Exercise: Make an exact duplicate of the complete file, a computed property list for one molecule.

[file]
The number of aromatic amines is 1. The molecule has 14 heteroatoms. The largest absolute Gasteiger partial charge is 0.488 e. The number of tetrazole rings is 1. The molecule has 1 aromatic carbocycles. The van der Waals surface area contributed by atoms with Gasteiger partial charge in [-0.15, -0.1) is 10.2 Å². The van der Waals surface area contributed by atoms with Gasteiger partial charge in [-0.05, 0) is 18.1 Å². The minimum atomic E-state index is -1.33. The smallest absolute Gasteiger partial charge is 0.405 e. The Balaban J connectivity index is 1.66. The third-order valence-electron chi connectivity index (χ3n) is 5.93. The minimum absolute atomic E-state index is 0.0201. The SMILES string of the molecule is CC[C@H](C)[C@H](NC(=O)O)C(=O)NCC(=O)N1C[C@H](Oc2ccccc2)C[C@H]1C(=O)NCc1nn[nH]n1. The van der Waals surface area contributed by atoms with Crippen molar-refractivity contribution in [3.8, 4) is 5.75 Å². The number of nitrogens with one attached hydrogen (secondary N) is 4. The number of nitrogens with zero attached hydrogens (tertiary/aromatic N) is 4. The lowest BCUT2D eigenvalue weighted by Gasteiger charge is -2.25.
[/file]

The number of aromatic amines is 1. The molecule has 14 heteroatoms. The largest absolute Gasteiger partial charge is 0.488 e. The number of tetrazole rings is 1. The molecule has 1 aromatic carbocycles. The van der Waals surface area contributed by atoms with Gasteiger partial charge in [-0.15, -0.1) is 10.2 Å². The van der Waals surface area contributed by atoms with Gasteiger partial charge in [-0.05, 0) is 18.1 Å². The minimum atomic E-state index is -1.33. The smallest absolute Gasteiger partial charge is 0.405 e. The Balaban J connectivity index is 1.66. The third-order valence-electron chi connectivity index (χ3n) is 5.93. The minimum absolute atomic E-state index is 0.0201. The SMILES string of the molecule is CC[C@H](C)[C@H](NC(=O)O)C(=O)NCC(=O)N1C[C@H](Oc2ccccc2)C[C@H]1C(=O)NCc1nn[nH]n1. The van der Waals surface area contributed by atoms with Crippen molar-refractivity contribution in [3.8, 4) is 5.75 Å². The number of nitrogens with one attached hydrogen (secondary N) is 4. The number of nitrogens with zero attached hydrogens (tertiary/aromatic N) is 4. The lowest BCUT2D eigenvalue weighted by Gasteiger charge is -2.25.